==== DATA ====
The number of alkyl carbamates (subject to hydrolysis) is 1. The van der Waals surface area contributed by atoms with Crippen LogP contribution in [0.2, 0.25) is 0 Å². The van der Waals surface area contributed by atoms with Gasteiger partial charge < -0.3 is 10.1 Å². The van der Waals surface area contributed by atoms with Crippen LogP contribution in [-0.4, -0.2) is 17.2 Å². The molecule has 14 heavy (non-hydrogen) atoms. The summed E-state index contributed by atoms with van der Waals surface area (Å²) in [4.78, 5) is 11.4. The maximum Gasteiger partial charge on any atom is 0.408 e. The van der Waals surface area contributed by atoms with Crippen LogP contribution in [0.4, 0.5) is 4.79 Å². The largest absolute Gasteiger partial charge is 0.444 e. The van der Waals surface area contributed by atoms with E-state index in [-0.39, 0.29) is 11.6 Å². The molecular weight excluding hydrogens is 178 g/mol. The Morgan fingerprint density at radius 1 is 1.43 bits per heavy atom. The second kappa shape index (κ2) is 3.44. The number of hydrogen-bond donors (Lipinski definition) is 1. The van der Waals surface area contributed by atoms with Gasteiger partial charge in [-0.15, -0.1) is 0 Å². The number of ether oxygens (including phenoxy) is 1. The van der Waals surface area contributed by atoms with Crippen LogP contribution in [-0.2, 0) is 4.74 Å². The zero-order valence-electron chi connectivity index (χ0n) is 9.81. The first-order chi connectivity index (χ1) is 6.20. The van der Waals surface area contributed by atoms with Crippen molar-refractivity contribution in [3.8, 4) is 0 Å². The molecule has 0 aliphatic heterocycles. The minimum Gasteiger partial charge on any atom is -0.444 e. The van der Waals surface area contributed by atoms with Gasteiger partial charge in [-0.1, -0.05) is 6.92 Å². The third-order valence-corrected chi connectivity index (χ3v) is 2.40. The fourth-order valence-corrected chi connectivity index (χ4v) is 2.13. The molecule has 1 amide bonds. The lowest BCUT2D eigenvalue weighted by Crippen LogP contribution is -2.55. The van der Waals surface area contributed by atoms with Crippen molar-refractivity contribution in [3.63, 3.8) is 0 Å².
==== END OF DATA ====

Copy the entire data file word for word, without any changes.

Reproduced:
The number of alkyl carbamates (subject to hydrolysis) is 1. The van der Waals surface area contributed by atoms with Crippen LogP contribution in [0.2, 0.25) is 0 Å². The van der Waals surface area contributed by atoms with Gasteiger partial charge < -0.3 is 10.1 Å². The van der Waals surface area contributed by atoms with Crippen LogP contribution in [-0.4, -0.2) is 17.2 Å². The molecule has 14 heavy (non-hydrogen) atoms. The summed E-state index contributed by atoms with van der Waals surface area (Å²) in [4.78, 5) is 11.4. The maximum Gasteiger partial charge on any atom is 0.408 e. The van der Waals surface area contributed by atoms with Crippen LogP contribution in [0.4, 0.5) is 4.79 Å². The largest absolute Gasteiger partial charge is 0.444 e. The van der Waals surface area contributed by atoms with E-state index in [-0.39, 0.29) is 11.6 Å². The molecular weight excluding hydrogens is 178 g/mol. The Morgan fingerprint density at radius 1 is 1.43 bits per heavy atom. The second kappa shape index (κ2) is 3.44. The number of hydrogen-bond donors (Lipinski definition) is 1. The van der Waals surface area contributed by atoms with Gasteiger partial charge in [-0.15, -0.1) is 0 Å². The number of ether oxygens (including phenoxy) is 1. The van der Waals surface area contributed by atoms with Crippen LogP contribution in [-0.2, 0) is 4.74 Å². The zero-order valence-electron chi connectivity index (χ0n) is 9.81. The first-order chi connectivity index (χ1) is 6.20. The van der Waals surface area contributed by atoms with Crippen molar-refractivity contribution in [3.8, 4) is 0 Å². The molecule has 0 aliphatic heterocycles. The minimum Gasteiger partial charge on any atom is -0.444 e. The van der Waals surface area contributed by atoms with Gasteiger partial charge in [-0.1, -0.05) is 6.92 Å². The third-order valence-corrected chi connectivity index (χ3v) is 2.40. The fourth-order valence-corrected chi connectivity index (χ4v) is 2.13. The molecule has 1 amide bonds. The lowest BCUT2D eigenvalue weighted by Crippen LogP contribution is -2.55. The van der Waals surface area contributed by atoms with Crippen molar-refractivity contribution in [3.63, 3.8) is 0 Å².